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A finalist for the National Book Critics Circle Award for Criticism, Vivian Gornick's The End of the Novel of Love explores the meaning of love and marriage as literary themes in the twentieth century.
In The End of the Novel of Love, an acclaimed and provocative collection of criticism, Gornick applies the same intelligence, honesty, and insight that define her memoirs to an analysis of love and marriage as literary themes in the twentieth century. She examines the work and lives of several authors she admires—including Grace Paley, Willa Cather, Jean Rhys, George Meredith, Jane Smiley, Richard Ford, and Andre Dubus—to ultimately posit that love, sexual fulfillment, and marriage are now exhausted as the metaphorical expressions of success and happiness.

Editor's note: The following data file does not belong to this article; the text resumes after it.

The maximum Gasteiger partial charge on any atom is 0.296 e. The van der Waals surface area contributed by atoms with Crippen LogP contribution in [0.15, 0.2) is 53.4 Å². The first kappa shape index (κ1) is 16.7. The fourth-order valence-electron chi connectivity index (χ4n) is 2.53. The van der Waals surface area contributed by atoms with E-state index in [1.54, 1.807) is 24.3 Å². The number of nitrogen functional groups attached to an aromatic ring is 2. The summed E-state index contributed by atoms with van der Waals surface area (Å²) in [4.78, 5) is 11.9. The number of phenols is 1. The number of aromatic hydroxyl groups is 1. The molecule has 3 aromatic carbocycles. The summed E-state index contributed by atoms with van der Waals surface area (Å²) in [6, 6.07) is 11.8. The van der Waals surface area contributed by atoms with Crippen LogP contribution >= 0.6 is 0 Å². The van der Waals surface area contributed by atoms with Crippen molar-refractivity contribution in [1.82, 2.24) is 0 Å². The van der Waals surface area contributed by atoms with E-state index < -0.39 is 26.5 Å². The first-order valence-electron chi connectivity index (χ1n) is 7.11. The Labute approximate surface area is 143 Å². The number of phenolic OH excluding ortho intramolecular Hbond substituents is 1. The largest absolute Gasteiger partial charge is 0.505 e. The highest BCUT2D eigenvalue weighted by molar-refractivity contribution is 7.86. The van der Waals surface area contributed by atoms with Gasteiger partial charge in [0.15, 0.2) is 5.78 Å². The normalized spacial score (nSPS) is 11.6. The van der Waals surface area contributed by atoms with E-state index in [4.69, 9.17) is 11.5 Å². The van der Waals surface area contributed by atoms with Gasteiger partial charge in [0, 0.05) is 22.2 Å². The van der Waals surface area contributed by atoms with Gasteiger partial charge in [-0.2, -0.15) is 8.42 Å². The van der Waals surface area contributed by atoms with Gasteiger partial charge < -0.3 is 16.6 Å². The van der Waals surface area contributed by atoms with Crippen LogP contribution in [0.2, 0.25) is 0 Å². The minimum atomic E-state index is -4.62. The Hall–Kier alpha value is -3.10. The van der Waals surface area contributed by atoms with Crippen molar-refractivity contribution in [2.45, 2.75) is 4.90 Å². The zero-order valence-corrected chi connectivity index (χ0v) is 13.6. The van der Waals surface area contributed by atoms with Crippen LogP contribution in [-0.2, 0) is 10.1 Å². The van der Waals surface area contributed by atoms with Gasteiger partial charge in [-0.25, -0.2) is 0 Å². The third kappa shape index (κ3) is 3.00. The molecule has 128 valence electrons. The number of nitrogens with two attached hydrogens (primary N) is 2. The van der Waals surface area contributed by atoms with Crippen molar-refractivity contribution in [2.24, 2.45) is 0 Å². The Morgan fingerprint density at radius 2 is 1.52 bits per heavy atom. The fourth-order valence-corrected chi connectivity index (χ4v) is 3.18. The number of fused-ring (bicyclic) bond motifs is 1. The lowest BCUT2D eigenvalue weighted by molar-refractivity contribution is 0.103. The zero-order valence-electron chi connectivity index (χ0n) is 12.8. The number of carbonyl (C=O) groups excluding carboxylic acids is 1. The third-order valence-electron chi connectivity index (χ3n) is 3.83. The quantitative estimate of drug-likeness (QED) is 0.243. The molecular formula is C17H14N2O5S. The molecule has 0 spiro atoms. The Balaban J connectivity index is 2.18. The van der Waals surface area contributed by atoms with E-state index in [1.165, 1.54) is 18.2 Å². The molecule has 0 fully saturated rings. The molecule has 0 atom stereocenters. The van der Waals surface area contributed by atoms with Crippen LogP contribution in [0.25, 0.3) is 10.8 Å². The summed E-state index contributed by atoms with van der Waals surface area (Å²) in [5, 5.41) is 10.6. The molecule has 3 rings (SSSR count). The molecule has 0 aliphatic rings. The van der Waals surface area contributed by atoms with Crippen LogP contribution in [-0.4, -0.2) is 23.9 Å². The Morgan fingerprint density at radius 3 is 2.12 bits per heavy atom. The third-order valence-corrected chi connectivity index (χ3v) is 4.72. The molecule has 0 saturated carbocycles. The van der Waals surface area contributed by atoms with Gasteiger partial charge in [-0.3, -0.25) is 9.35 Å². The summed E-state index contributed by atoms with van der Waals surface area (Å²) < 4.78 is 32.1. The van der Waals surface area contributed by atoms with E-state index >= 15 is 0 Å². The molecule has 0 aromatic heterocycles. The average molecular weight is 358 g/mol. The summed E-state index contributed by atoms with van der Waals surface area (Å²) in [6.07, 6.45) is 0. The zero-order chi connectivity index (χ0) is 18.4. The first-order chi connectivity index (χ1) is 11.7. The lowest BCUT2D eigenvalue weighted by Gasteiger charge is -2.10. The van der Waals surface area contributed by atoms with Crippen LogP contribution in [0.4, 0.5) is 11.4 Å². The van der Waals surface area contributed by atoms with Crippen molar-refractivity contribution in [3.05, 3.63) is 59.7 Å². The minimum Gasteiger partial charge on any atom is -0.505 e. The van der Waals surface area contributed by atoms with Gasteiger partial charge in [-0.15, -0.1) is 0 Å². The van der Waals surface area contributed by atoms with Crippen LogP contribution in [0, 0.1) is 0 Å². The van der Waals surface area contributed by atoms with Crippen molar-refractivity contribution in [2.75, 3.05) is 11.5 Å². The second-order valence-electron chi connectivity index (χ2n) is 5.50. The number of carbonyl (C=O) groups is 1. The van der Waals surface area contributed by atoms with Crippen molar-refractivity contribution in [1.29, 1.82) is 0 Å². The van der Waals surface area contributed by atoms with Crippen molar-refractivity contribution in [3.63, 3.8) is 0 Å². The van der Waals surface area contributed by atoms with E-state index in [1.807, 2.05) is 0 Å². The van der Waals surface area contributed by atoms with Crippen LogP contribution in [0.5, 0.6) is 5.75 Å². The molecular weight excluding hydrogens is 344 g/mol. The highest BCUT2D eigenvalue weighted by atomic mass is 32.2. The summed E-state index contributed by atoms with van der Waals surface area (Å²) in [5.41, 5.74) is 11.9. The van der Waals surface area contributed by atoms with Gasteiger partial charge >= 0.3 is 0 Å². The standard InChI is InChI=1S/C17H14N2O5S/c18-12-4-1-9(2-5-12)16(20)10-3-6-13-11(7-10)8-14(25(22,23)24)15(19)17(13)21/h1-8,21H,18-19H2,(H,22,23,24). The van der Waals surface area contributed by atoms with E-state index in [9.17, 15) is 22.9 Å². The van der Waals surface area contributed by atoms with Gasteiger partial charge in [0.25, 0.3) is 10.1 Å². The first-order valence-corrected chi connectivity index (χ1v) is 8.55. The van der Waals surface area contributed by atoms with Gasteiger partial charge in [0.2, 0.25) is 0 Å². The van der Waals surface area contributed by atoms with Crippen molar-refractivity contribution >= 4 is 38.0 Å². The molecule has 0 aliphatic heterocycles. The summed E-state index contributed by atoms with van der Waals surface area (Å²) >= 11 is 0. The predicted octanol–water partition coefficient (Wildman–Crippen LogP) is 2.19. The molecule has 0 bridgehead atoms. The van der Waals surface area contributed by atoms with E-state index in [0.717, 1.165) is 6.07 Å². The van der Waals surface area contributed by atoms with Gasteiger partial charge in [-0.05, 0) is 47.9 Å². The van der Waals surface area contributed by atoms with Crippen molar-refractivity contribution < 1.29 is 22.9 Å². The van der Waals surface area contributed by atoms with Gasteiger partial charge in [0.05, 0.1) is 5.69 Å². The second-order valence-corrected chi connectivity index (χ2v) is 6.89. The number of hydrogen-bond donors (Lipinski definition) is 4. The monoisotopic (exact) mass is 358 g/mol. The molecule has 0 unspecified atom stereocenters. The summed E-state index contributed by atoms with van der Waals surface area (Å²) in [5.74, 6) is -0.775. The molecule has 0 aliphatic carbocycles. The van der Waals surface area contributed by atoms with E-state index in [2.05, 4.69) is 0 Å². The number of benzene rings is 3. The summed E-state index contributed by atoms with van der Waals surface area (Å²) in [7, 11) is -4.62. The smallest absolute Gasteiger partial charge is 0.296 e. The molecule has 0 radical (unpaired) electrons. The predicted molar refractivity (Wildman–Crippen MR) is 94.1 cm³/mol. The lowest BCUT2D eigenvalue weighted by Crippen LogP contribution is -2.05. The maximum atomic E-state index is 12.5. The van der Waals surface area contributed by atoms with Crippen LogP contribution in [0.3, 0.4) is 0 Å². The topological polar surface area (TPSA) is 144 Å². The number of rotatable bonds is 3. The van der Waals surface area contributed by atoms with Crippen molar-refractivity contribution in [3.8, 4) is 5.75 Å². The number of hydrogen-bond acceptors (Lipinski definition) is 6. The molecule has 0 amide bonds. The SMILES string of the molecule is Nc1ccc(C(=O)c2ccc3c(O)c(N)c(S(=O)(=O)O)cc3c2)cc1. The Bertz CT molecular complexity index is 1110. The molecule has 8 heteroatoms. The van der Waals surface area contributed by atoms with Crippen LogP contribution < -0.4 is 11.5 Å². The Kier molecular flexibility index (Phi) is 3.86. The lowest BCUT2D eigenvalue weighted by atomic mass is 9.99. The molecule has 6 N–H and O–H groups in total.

Spanning the depths of common experience and the expanse of twentieth century literature, Gornick crafts an argument that is as defined by discourse as it is by the power of her language, which is gracefully poised between objective knowledge and subjective experience. In these eleven essays, she comes to see that, for most writers, like most readers, it is the drama of our angry and frightened selves in the presence of love that is our modern preoccupation. The End of the Novel of Love is a strikingly original and thought-provoking collection from a canonical critic.